We measure, in part, so we can predict what is around the next corner.

We measure, in part, so we can predict what is around the next corner.

Why do we measure? The question, with its sheer simplicity, always stops me in my tracks. It is easy to respond with a number of high-minded and academic reasons describing why you should measure. The reasons include:

  • To measure performance,
  • To ensure our processes are efficient,
  • To provide input for managing,
  • To estimate, and
  • To pass a CMMI appraisal (I really did not say that, but I might have).

All are true, important and common reasons to measure, but the answer isn’t complete. On reflection I would add two further reasons to measure:

  • To control specific behavior, and
  • To predict the future.

When we measure we are sending an explicit message about what is important to the organization, and therefore sending an explicit signal on how we expect people to act. Remember the old adage, “you get what you measure”. If you truly get what you measure, then measuring a specific outcome will change relative importance of that outcome in relation to all other outcomes. We have known for a long time that there is a link between measurement and behavior; therefore we can use measurement to guide behavior. Measuring requires us not only to examine the outcome we want to incent, but the impact it can have on the whole system that generates that output.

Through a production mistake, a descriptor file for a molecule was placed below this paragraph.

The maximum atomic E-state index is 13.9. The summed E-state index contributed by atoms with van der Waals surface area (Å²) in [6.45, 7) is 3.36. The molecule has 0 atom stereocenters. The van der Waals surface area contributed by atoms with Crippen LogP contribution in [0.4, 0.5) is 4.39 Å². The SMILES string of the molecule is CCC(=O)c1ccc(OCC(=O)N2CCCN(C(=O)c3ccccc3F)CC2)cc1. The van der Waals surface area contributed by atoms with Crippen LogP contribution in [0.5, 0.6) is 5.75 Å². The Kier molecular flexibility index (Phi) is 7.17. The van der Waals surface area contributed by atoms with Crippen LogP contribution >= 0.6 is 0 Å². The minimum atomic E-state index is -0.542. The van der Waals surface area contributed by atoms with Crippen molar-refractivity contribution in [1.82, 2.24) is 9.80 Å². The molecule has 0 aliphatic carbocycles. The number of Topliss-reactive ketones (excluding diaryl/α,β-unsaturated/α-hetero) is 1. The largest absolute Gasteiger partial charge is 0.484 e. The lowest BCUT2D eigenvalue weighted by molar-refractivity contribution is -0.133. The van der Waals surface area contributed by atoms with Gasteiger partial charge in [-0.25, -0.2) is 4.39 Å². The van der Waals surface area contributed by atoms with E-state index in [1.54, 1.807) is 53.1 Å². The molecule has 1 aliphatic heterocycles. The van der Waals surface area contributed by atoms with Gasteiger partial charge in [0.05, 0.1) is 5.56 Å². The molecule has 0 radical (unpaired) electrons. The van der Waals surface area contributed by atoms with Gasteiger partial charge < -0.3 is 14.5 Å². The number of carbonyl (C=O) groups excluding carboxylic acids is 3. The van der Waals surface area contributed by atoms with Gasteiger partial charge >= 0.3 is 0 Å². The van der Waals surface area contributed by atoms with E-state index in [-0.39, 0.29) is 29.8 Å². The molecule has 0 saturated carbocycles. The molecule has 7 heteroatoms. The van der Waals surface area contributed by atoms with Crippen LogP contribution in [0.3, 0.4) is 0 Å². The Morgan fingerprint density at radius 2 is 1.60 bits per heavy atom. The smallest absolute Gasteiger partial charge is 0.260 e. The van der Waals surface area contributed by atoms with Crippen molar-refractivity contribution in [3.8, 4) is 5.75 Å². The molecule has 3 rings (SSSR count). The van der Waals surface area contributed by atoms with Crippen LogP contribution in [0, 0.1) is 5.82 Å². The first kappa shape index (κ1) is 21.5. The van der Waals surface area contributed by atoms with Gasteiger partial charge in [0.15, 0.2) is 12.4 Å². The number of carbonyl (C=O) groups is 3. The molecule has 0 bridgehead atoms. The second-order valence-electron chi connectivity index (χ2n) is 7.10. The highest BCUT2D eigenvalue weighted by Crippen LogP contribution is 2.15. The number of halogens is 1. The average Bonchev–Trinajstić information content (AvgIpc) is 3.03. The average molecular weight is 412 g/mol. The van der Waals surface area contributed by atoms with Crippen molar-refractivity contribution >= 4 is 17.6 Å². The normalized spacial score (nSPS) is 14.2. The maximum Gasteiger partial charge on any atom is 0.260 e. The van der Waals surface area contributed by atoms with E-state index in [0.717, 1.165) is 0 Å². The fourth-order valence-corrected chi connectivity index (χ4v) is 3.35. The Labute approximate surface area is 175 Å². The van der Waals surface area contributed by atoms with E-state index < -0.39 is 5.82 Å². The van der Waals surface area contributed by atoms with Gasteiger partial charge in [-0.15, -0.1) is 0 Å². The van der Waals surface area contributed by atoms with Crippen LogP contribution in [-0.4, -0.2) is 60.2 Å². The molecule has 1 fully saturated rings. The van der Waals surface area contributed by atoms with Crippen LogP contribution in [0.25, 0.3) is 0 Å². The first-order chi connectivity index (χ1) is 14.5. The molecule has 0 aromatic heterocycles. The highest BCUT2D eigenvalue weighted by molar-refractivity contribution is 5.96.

The pursuit of predicting the future is a mainstay of human culture. We practice prediction daily, like being able to predict whether there is a predator behind the next rock, whether planting corn or soybeans will bring a greater profit or even whether you favorite sports team will win their next match. Measurement provides the data to predict the future in a more disciplined manner than guessing based on instincts.

Changing behavior and predicting the future are related.  It might almost be redundant to answer the question with both answers.  Incenting a behavior is a mechanism for not only predicting the future by influencing the future but also a means to control the outcome. Why do we measure?  The answer must include the common reasons, along with the ideas of measuring to control behavior and to predict the future.

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